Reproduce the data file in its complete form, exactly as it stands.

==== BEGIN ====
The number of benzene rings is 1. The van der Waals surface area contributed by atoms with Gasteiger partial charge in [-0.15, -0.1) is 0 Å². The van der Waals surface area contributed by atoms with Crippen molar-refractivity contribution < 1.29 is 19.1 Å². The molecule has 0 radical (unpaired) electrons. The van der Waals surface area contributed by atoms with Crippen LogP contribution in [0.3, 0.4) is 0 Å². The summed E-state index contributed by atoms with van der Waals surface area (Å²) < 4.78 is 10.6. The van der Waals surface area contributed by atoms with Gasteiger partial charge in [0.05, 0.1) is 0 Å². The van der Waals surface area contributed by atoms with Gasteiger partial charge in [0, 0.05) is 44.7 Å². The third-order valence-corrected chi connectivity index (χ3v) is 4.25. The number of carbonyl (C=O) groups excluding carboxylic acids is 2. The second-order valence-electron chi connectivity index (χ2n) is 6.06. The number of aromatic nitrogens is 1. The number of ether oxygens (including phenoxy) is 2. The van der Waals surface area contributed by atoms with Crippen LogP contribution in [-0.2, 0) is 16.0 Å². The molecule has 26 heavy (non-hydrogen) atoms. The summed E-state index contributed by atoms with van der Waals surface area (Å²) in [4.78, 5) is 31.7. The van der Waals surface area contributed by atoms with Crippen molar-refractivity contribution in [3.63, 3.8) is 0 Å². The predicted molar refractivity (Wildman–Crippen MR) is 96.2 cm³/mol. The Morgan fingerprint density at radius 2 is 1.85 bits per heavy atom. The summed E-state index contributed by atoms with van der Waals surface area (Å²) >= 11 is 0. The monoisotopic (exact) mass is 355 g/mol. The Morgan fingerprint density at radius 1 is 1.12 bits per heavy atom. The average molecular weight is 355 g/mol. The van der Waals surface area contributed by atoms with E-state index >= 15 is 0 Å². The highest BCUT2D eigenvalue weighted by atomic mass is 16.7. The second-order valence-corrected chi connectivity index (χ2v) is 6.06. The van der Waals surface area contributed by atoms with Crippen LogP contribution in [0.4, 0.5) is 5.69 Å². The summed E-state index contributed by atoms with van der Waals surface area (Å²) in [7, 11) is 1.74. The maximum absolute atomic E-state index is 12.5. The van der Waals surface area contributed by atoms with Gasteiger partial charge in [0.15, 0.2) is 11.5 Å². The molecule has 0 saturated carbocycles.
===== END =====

The number of benzene rings is 1. The van der Waals surface area contributed by atoms with Gasteiger partial charge in [-0.15, -0.1) is 0 Å². The van der Waals surface area contributed by atoms with Crippen molar-refractivity contribution < 1.29 is 19.1 Å². The molecule has 0 radical (unpaired) electrons. The van der Waals surface area contributed by atoms with Crippen LogP contribution in [0.3, 0.4) is 0 Å². The summed E-state index contributed by atoms with van der Waals surface area (Å²) < 4.78 is 10.6. The van der Waals surface area contributed by atoms with Gasteiger partial charge in [0.05, 0.1) is 0 Å². The van der Waals surface area contributed by atoms with Gasteiger partial charge in [0, 0.05) is 44.7 Å². The third-order valence-corrected chi connectivity index (χ3v) is 4.25. The number of carbonyl (C=O) groups excluding carboxylic acids is 2. The second-order valence-electron chi connectivity index (χ2n) is 6.06. The number of aromatic nitrogens is 1. The number of ether oxygens (including phenoxy) is 2. The van der Waals surface area contributed by atoms with Crippen LogP contribution in [-0.2, 0) is 16.0 Å². The molecule has 26 heavy (non-hydrogen) atoms. The summed E-state index contributed by atoms with van der Waals surface area (Å²) in [4.78, 5) is 31.7. The van der Waals surface area contributed by atoms with Crippen molar-refractivity contribution in [3.63, 3.8) is 0 Å². The predicted molar refractivity (Wildman–Crippen MR) is 96.2 cm³/mol. The Morgan fingerprint density at radius 2 is 1.85 bits per heavy atom. The summed E-state index contributed by atoms with van der Waals surface area (Å²) >= 11 is 0. The monoisotopic (exact) mass is 355 g/mol. The Morgan fingerprint density at radius 1 is 1.12 bits per heavy atom. The average molecular weight is 355 g/mol. The van der Waals surface area contributed by atoms with E-state index >= 15 is 0 Å². The highest BCUT2D eigenvalue weighted by atomic mass is 16.7. The second-order valence-corrected chi connectivity index (χ2v) is 6.06. The van der Waals surface area contributed by atoms with Crippen LogP contribution in [0.4, 0.5) is 5.69 Å². The summed E-state index contributed by atoms with van der Waals surface area (Å²) in [7, 11) is 1.74. The maximum absolute atomic E-state index is 12.5. The van der Waals surface area contributed by atoms with Gasteiger partial charge in [0.15, 0.2) is 11.5 Å². The molecule has 0 saturated carbocycles.